In this lesson, we’ll continue to discuss relationships by focusing on:
As you’ve learned in previous lessons, there are lots of elements in terms of which we can think about relationships. Power and role are two more of these elements, and they can affect relationships both positively and negatively.
Power is the ability to accomplish tasks or get tasks accomplished. However, in regards to relationships, power is the ability or authority to direct actions or influence emotions.
Power is involved in each role, or sense of owning responsibility or the right to make meaningful contributions in a group or situation, that we play in our lives.
Sometimes power and role are quite natural, as with a parent and child relationship. Obviously, the parent has more power than a small child. But as a child matures, that can and will change. Older children are given a new roles, such as taking care of smaller children, or other responsibilities in the home.
Power and role are also involved in the relationships we have with one another as adults, and these relationships can be either constructive or destructive.
a. In Constructive Relationships
In any relationship, things can change depending on context, or a specific situation in which a relationship is felt or acted within.
However, a constructive relationship has:
This means that the parties in a constructive relationship can change depending on what’s best for a particular context.
In a relationship between spouses, something could change in terms of who's the breadwinner. Perhaps one person loses his or her job, and the other person has an opportunity for a better paying job.
That person might decide to take the job, and the other person will stay home with the children. They’ll be flexible about those roles depending on the context; there could also be flexibility in terms of who cooks, who takes out the trash, and who pays the bills.
Depending on time and any number of other elements in a given context, there can also be changes to shared responsibility.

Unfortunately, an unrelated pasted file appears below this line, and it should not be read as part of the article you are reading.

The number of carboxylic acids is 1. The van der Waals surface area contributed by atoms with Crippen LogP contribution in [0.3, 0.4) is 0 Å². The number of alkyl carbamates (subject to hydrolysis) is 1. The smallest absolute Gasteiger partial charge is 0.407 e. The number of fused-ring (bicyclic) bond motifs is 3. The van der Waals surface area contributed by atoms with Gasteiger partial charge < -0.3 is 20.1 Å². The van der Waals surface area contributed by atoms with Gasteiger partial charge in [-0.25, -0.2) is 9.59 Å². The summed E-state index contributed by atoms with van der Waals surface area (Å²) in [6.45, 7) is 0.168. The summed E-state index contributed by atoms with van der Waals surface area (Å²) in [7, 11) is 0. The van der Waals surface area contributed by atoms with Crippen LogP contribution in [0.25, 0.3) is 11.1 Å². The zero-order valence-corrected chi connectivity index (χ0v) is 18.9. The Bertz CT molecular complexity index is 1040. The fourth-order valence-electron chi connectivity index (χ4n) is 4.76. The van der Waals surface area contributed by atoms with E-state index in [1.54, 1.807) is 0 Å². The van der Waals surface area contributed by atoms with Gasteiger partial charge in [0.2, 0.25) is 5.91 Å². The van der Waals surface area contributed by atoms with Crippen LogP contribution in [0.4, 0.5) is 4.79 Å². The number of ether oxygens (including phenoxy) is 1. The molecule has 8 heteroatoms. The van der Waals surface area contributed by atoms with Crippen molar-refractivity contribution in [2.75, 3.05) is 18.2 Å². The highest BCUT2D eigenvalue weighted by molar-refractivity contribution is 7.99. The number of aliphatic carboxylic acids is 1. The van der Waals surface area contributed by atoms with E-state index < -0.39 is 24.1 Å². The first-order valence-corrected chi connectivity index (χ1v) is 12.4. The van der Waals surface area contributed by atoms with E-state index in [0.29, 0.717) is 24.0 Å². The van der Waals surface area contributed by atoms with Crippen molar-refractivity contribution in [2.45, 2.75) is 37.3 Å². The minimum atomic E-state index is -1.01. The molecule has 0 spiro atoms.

This could be true at work if somebody's out sick, and you are given more responsibility as a result. There's a willingness and ability to change, be flexible, and share responsibilities in this constructive relationship because the context calls for it.
b. In Destructive Relationships
When the power and role structures in relationships are more rigid, conflicts can arise; the relationships can then become destructive because of the conflicts.
In a destructive relationship where things are inflexible, there is not a change in the power and role structures in any context, even if it would make sense for a change to occur.
Perhaps two people in a marriage are very comfortable with their roles, and this has worked well so far. Then something changes; maybe one person loses his or her job, and has to take a lower paying job.
However, the other partner feels that it's not his or her role to go out into the workforce. This person continues to stay at home, which could impact the couple’s financial stability. Because there is a rigidity in terms of what each person thinks his or her role is, a conflict can begin.
In a work setting, you might have a new project come in that requires actions to be taken and decisions to be made. None of this is happening because the other people at work do not feel that they can move ahead without permission from someone above them, even when the context changes.
If there are less people available, you might need other people to step in and make some decisions to get things moving. The attitude of the others might be, “Well, it's not my job. We have to wait for the supervisor to sign off.”
Because the power roles are very rigid and inflexible, there could be a conflict in the workplace between individuals, and on a wider level in terms of how the conflict impacts overall productivity.
In this lesson, you learned about power and role shifts in relationships.
You now understand that in constructive relationships, there is the ability to make shifts and share responsibilities based on context. In destructive relationships, rigidity and inflexibility despite changes in context can create or escalate conflicts.
Source: Adapted from Sophia tutorial by Marlene Johnson.
A specific situation in which a relationship is felt or acted within.
Literally, the ability to accomplish tasks or get tasks accomplished. Regarding relationships, the ability or authority to direct actions or influence emotions.
A sense of "owning" responsibility or the right to make meaningful contributions in a group or situation.